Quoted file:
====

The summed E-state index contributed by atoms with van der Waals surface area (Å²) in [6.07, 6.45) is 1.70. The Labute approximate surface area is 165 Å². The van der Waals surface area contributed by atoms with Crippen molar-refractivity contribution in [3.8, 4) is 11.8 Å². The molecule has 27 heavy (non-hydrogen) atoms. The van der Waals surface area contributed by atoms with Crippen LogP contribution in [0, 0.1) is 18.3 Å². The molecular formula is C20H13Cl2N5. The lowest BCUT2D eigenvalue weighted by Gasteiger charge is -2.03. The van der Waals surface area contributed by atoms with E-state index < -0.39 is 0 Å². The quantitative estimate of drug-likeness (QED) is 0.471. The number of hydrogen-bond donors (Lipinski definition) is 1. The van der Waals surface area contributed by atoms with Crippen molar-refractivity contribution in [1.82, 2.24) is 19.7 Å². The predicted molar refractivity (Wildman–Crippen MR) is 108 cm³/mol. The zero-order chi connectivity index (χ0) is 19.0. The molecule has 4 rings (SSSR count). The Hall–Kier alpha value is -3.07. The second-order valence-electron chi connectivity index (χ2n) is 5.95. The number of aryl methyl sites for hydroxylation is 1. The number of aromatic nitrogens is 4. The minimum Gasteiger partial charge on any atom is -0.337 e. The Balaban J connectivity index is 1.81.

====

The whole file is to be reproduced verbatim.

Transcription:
The summed E-state index contributed by atoms with van der Waals surface area (Å²) in [6.07, 6.45) is 1.70. The Labute approximate surface area is 165 Å². The van der Waals surface area contributed by atoms with Crippen molar-refractivity contribution in [3.8, 4) is 11.8 Å². The molecule has 27 heavy (non-hydrogen) atoms. The van der Waals surface area contributed by atoms with Crippen LogP contribution in [0, 0.1) is 18.3 Å². The molecular formula is C20H13Cl2N5. The lowest BCUT2D eigenvalue weighted by Gasteiger charge is -2.03. The van der Waals surface area contributed by atoms with E-state index < -0.39 is 0 Å². The quantitative estimate of drug-likeness (QED) is 0.471. The number of hydrogen-bond donors (Lipinski definition) is 1. The van der Waals surface area contributed by atoms with Crippen molar-refractivity contribution in [1.82, 2.24) is 19.7 Å². The predicted molar refractivity (Wildman–Crippen MR) is 108 cm³/mol. The zero-order chi connectivity index (χ0) is 19.0. The molecule has 4 rings (SSSR count). The Hall–Kier alpha value is -3.07. The second-order valence-electron chi connectivity index (χ2n) is 5.95. The number of aryl methyl sites for hydroxylation is 1. The number of aromatic nitrogens is 4. The minimum Gasteiger partial charge on any atom is -0.337 e. The Balaban J connectivity index is 1.81.